Seventeen minutes into Tom Brady‘s meeting with reporters Thursday morning in the corner of a practice-field end zone Aaron Hernandez once knew well, Patriots public relations director Stacey James provided the equivalent of a two-minute warning:
“Last question, guys.”
Given the circumstances, the warning was necessary. The inquiries could have gone on all day. While Brady commented to Sports Illustrated’s Peter King earlier in the week regarding Hernandez’s arrest on a murder charge last month, further elaboration from the on-field leader of the Patriots was inevitable and necessary on the day players reported to training camp.
Brady handled it all with his affable, polished grace and, just as coach Bill Belichick had done the day before, immediately acknowledged the sadness that accompanies the loss of any life.
“It’s a terrible thing that happened,” Brady said. “In the city of Boston this year with what happened at the marathon, these are very terrible things you wish never happened to anybody. There’s a very human, compassionate element that we all have, and when it’s someone that has been on our team, it’s a very sad thing. Hopefully nothing like this happens ever again.”
When asked specifically the emotions he felt when Hernandez, his teammate of three seasons, was charged in the death of 27-year-old Odin Lloyd, Brady eluded specifics.
“Those feelings were just personal, you know,” he said. “I’m sure there were probably like everyone else’s. It was six weeks ago so it’s hard to remember the exact emotion I felt but it’s probably what everyone else here felt.”
Sometimes, what Brady didn’t say spoke louder than what he did.
How well do you think you knew Aaron?, he was asked.
“Don’t think it matters at this point.”
Have you spoken to him or had any communication with him?
“Stacey told me … that’s a good question but I’m not supposed to comment on any of those things.”
Was Aaron part of the group of guys you trusted?
“I’m really not supposed to comment on Aaron. I wish I could.”
As it turned out, It was the last question that elicited Brady’s most thoughtful answer of the day:
Does a situation like this make you realize that as well as you think you know someone, sometimes you really don’t?
“We all have relationships, and I’m not sure how you quantify those things,” Brady said. “You have family members, you have friends, you have kids, even if you don’t have kids, you try to do the best you can do. Everybody is ultimately responsible for their own decision-making, for the words that come out of your mouth, for the actions you take part in.
“I’m certainly accountable to a lot of people here, my family and to the community because I understand the role model I am. I try to go out and represent this organization the best way I know how.”
In one sense, that was the purpose Thursday morning: to provide a reminder that Aaron Hernandez being hauled out of his mansion in handcuffs is not a fair image of the Patriots.
Removing Hernandez from a team’s history is not as simple as having a jersey-buyback or taking down a photo or scrubbing his name off a brick. Every time we see him now, he is the image of cold-eyed, stone-faced defiance.
Thursday’s gathering was small step toward escaping that association.
Among the players, Brady, who is entering — yes, it’s been this long already — his 14th season, is undeniably the face of the franchise, one of the faces of the entire league.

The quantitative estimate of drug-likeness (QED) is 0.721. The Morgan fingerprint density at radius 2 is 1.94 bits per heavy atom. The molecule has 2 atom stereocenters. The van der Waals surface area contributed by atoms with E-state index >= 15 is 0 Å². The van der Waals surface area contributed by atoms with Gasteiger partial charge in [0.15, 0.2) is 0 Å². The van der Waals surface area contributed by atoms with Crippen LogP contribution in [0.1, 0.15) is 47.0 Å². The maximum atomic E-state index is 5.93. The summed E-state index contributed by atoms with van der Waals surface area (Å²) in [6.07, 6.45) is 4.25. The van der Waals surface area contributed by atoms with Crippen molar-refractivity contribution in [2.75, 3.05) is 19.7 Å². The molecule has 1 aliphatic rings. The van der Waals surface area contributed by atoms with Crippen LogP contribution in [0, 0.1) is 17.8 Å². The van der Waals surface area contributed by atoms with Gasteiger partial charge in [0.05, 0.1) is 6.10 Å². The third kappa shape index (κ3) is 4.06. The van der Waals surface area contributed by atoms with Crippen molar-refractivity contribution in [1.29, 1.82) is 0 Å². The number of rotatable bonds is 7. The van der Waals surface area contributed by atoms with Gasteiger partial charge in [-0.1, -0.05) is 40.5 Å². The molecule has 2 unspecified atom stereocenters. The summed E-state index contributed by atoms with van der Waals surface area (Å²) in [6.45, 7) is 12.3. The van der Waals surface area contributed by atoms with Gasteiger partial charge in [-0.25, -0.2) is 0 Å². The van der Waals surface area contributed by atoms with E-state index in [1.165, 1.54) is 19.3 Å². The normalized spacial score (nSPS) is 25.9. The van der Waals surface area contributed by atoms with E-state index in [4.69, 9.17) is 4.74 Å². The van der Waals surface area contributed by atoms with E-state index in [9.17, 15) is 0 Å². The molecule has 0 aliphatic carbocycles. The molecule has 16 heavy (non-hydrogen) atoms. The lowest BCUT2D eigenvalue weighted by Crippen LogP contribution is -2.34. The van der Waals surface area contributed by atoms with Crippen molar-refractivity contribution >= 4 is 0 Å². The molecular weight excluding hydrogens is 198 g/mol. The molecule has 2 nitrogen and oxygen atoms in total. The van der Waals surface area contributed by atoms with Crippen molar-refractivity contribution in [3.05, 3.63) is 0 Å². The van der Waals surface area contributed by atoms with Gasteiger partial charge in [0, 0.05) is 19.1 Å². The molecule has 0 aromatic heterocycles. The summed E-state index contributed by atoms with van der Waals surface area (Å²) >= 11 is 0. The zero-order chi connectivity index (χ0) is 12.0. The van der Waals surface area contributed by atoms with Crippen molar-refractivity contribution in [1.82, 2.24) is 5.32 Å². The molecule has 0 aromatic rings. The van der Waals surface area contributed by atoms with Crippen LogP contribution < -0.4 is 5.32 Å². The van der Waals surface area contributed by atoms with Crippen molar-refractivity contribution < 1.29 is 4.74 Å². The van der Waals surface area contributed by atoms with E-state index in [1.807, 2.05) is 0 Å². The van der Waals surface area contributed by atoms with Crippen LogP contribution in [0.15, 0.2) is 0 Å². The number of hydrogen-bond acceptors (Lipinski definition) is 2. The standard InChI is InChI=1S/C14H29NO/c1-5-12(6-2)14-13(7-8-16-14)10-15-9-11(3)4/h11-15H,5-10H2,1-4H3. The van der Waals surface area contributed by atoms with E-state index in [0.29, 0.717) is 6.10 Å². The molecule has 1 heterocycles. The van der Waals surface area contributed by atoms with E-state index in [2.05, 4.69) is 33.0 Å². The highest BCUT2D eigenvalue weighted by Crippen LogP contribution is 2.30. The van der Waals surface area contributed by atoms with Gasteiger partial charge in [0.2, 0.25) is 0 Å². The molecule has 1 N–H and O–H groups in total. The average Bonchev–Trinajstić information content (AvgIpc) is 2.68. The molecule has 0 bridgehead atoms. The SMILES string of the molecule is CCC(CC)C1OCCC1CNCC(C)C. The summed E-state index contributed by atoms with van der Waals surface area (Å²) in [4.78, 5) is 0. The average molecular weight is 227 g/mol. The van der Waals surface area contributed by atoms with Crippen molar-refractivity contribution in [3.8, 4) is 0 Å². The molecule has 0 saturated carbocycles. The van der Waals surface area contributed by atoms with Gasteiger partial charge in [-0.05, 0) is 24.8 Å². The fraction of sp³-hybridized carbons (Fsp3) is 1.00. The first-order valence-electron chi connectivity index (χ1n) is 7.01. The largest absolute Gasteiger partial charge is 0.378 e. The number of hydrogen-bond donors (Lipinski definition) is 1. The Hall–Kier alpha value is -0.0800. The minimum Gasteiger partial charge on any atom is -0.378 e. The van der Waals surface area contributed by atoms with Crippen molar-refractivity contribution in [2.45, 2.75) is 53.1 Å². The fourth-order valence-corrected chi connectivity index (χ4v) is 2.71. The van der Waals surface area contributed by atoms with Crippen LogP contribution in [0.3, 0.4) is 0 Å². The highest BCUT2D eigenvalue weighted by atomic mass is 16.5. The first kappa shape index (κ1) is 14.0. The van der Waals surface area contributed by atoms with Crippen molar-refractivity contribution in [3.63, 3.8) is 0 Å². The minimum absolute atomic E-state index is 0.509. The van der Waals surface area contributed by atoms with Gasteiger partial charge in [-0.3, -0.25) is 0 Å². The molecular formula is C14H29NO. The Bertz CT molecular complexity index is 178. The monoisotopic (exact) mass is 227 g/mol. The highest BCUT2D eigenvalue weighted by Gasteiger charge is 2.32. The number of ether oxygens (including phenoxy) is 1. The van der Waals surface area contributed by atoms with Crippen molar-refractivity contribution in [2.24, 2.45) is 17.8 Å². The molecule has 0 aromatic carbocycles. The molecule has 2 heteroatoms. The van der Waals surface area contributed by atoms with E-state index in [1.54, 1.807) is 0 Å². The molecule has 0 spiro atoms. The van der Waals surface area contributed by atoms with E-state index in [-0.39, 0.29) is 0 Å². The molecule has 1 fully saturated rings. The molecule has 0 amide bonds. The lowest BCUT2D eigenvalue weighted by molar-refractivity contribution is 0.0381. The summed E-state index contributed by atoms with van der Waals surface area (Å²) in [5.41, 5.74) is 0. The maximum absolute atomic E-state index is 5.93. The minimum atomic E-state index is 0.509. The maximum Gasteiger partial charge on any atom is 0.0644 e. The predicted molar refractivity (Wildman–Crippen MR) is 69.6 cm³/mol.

He was joined on the practice field by the three returning defensive captains — Vince Wilford, Jerod Mayo, and Devin McCourty, three players widely respected for their professionalism. They are that trustworthy ideal, for the fans, the franchise, and the quarterback himself.
“Look, you trust in your other teammates and you trust them to do their job so that you can do your job,” he said. “The best teammates that I’ve ever had, guys like Wes [Welker] or Deion Branch, I never had to worry about. That allowed me to be able to do my job. I never have to worry about Vince, I never to worry about Jerod, I never have to worry about Devin [McCourty] or Matthew Slater, what their level of preparation is going to be. What that allows me to do is free my mental burden so I can focus 100 percent on what I have to do.”
He’ll be 36 on Aug. 3, nine years removed from the last time he hoisted a Lombardi Trophy, and at this point you almost expect him to spit out the old Danny Glover line from the “Lethal Weapon” franchise: I don’t need this ….
But cynicism isn’t Brady’s thing.
“That’s what I appreciate about guys like that,” he continues. “They allow me to be the best that I can be. When they can count on me, that’s what makes a great team, is when guys can count on each other.”
From this vantage point, a clear and often cloudless one, the Patriot Way is an ownership brand-building talking point and a term some in the media fall back on as a snarky punch-line whenever something goes wrong.
It’s a term I’ve never heard Belichick, a man more interested in putting together a great football team than adhering to a vaguely-defined slogan, use.
I’ve never heard Brady mention it, either. But he was specifically asked if he believes in the Patriot Way, his affirmative reply provided his personal definition.
“You mean to win football games and represent well in the community? No question.”
Maybe Brady has it right. Or maybe this is what the Patriots Way is now — a micro philosophy that emphasizes the best the franchise has to offer, rather than a macro philosophy that implies everything associated with the franchise is admirable and unassailable.
In reintroducing us to Brady and Mayo and McCourty and Wilfork on the first official day of their new season, the Patriots certainly supplied the best the franchise has to offer.
And in doing so, they also did their best to distance themselves, measured word by measured word, from the worst of humankind.